There’s an amazing human drama unfolding in Clay County — a pitched battle between the governing and the governed for control of their community. It’s a scene that should be astonishing to most of us in 21st-century America.
It seemed the liberation of Clay County was at hand Oct. 23 with a judge’s rightful rejection of an outrageous lawsuit by two of the three county commissioners to block an ongoing state audit demanded in a petition by the people themselves.
On another front, the state appeals court will have a hearing Friday on whether to affirm a judge’s order that those same two commissioners begin funding the jail again — which would mercifully prevent half the inmates from being released onto the streets, according to the sheriff.
The odd struggles over the audit, and the bizarre decision by the two commissioners to not fund the jail, have cost taxpayers in this Kansas City-area county tens of thousands of dollars in legal fees alone and even more in embarrassment and tumult.
But now a new front in the fight for Clay County has opened up, with Commissioner Luann Ridgeway’s proposal to form a committee to change the county government structure.
Her proposal seems aimed at getting out in front of a budding citizens’ movement to change the government structure to free this Missouri county from the tyranny-of-two that Ridgeway and fellow Commissioner Gene Owen have conspired to craft.
The proposal, which devolved into a hot mess at Monday’s commission meeting and was tabled until Nov. 18, is a legally sketchy and politically offensive attempt to hijack a much-needed reform of Clay County government. In what perverse universe would it be a good idea to have two government officials dress up and parade around as the solution to the chaos they have caused by themselves?
And where else do elected officials go to court to so blatantly thwart their own constituents’ will? The irony is — and any lawyer worth his or her salt could’ve and should’ve told the commissioners this — that by going to court to fight the people’s audit and keep the citizens under their thumb, the commissioners are only ensuring the people’s eventual deliverance.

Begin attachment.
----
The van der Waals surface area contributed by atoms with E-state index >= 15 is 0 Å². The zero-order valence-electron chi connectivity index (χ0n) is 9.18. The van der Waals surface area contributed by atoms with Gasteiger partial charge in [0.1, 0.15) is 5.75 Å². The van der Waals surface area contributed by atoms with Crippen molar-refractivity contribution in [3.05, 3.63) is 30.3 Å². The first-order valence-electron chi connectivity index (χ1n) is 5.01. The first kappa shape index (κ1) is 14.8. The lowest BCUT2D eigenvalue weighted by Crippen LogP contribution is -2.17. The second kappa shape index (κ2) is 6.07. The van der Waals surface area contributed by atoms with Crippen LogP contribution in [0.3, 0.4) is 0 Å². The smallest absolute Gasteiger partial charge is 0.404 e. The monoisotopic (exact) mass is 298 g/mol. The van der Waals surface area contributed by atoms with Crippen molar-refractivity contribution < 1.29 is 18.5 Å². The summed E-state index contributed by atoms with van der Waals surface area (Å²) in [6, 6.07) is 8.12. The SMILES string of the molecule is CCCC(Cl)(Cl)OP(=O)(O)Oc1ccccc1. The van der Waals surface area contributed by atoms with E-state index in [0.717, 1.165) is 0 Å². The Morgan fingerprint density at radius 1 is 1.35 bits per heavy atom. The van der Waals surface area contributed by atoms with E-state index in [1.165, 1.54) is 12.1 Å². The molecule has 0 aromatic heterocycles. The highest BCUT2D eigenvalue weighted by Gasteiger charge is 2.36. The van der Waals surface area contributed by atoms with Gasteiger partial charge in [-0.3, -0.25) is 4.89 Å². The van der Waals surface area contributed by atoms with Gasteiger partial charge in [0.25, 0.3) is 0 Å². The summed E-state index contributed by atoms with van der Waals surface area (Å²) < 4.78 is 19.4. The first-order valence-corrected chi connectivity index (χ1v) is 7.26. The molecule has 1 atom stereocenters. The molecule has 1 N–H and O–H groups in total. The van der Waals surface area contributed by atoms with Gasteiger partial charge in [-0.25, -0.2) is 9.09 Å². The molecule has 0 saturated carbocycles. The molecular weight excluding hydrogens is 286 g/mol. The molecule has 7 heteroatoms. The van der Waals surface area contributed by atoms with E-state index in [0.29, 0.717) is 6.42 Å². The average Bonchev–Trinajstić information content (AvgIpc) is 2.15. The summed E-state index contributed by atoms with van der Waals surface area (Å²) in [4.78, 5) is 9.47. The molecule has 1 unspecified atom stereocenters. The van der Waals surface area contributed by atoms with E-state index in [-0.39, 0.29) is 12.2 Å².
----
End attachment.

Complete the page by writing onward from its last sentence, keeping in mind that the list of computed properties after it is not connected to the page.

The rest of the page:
Having said that, it’s clear the judge’s tossing of the audit lawsuit didn’t free the county. It’s only the start of a necessary and hard-fought liberation. Residents need to put their minds to ending this crisis for good — starting with showing up in force to the commission meeting Nov. 18 to reject the hijacking of their reform efforts by the same two people who’ve made the reform necessary.
Do county commissioners even have a role in steering a charter commission?
“Statutorily they don’t,” says Clay County Clerk Megan Thompson, one of two announced candidates challenging Ridgeway in next year’s eastern-district commission election. “Ridgeway is proposing a charter committee that has no real authority.”
Why? To remain relevant? To somehow stack the eventual charter commission with any remaining allies? The Clay County Courthouse is abuzz with speculation on Ridgeway’s intentions, Thompson says.
“The people of Clay County don’t trust you or your motives,” activist Jason Withington of Citizens For A Better Clay County Inc. wrote Ridgeway in an email. “If you want to prove them wrong and show them how serious you are about improving our county government then you nominate me.”
In response, Ridgeway suggested to Withington that it would make more sense for the third commissioner, Jerry Nolte, to nominate him. Perhaps she’s right; Nolte is the only one of the three commissioners who seems to have any sense.
No community should be held hostage to its elected representatives, or find it necessary to have the courts liberate them from an autocracy that should be inconceivable today. But that’s where we find ourselves in Clay County.
Residents shouldn’t be content to be rescued by men and women in robes. They need to take the reins themselves and start now on devising a county government that divests such overbearing power from two rogue rulers.
In an earlier time, this drama would’ve been played out with torches and pitchforks. Today, what’s required are petitions, awareness and perseverance.